Darnes, Rebecca and William
The Darneses were activists and community leaders in Cincinnati, OH. William Darnes, a barber, was born in 1809 in Pennsylvania. Rebecca, his wife, described as a mulatto, was born in 1811 in Kentucky. Both she and her husband were free, according to the 1850 Census. Her mother was born in Maryland. The Darneses were fairly well-off real estate owners in Cincinnati. William had been a Master Mason at the St. Cyprian Lodge in Pittsburgh, PA. When he arrived in Cincinnati, he had applied for admission to the white lodge and was denied. William Darnes would become a founding member of the St. Cyprian Lodge in Cincinnati, which was approved in 1847. In 1849, it would become the first African American grand lodge in Ohio. Rebecca was a member of the Daughters of Samaria and a member of the Society of Friends. Around 1844, she and her husband had joined others, including Salmon P. Chase, to assist in Lydia P. Mott's efforts to establish a home for orphaned and homeless Colored children in Cincinnati. The Darneses also helped raise Alexander G. Clark (1826-1891), who was William Darnes's nephew and would become a civil rights leader in the West. For more see Frontiers of Freedom, by N. M. Taylor; History of the Negro Race in America, 1619-1880, vol. 2, by G. W. Williams [available full text at Project Gutenberg and Google Book Search]; African American Fraternities and Sororities, by T. L. Brown, G. Parks and C. M. Phillips; and "Alexander G. Clark" in the Encyclopedia of African American Business, by J. C. Smith, M. L. Jackson and L. T. Wynn.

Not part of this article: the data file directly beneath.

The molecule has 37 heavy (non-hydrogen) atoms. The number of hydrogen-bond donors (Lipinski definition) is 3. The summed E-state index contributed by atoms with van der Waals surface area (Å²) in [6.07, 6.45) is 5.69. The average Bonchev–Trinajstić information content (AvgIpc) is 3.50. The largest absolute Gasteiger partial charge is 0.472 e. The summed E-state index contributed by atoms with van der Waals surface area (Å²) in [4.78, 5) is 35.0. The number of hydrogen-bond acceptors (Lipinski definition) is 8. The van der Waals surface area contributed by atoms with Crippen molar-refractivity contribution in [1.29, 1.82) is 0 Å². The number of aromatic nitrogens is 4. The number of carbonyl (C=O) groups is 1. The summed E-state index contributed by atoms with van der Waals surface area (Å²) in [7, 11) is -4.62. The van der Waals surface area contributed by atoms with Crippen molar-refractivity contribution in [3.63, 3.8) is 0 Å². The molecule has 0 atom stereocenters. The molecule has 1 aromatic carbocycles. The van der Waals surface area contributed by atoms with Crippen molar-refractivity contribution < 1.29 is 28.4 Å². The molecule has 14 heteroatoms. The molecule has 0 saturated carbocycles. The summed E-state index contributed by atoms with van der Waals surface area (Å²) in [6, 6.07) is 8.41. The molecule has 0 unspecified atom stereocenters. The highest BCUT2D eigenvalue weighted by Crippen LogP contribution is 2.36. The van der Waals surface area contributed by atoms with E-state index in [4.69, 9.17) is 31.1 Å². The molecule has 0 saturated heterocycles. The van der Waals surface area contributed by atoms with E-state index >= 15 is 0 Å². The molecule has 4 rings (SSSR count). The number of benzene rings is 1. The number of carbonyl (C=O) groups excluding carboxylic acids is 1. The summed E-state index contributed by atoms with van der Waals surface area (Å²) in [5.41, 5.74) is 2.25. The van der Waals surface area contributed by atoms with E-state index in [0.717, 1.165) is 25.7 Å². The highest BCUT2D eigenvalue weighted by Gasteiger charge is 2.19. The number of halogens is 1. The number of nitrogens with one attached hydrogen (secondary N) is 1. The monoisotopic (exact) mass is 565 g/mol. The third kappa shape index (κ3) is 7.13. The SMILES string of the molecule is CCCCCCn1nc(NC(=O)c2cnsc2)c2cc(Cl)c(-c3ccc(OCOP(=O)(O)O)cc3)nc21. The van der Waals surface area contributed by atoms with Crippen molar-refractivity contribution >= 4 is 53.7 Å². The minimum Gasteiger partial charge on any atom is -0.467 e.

[*Rebecca Darnes was an aunt, by marriage, to Alexander G. Clark. His mother, Rebecca Darnes Clark, has been described as African.]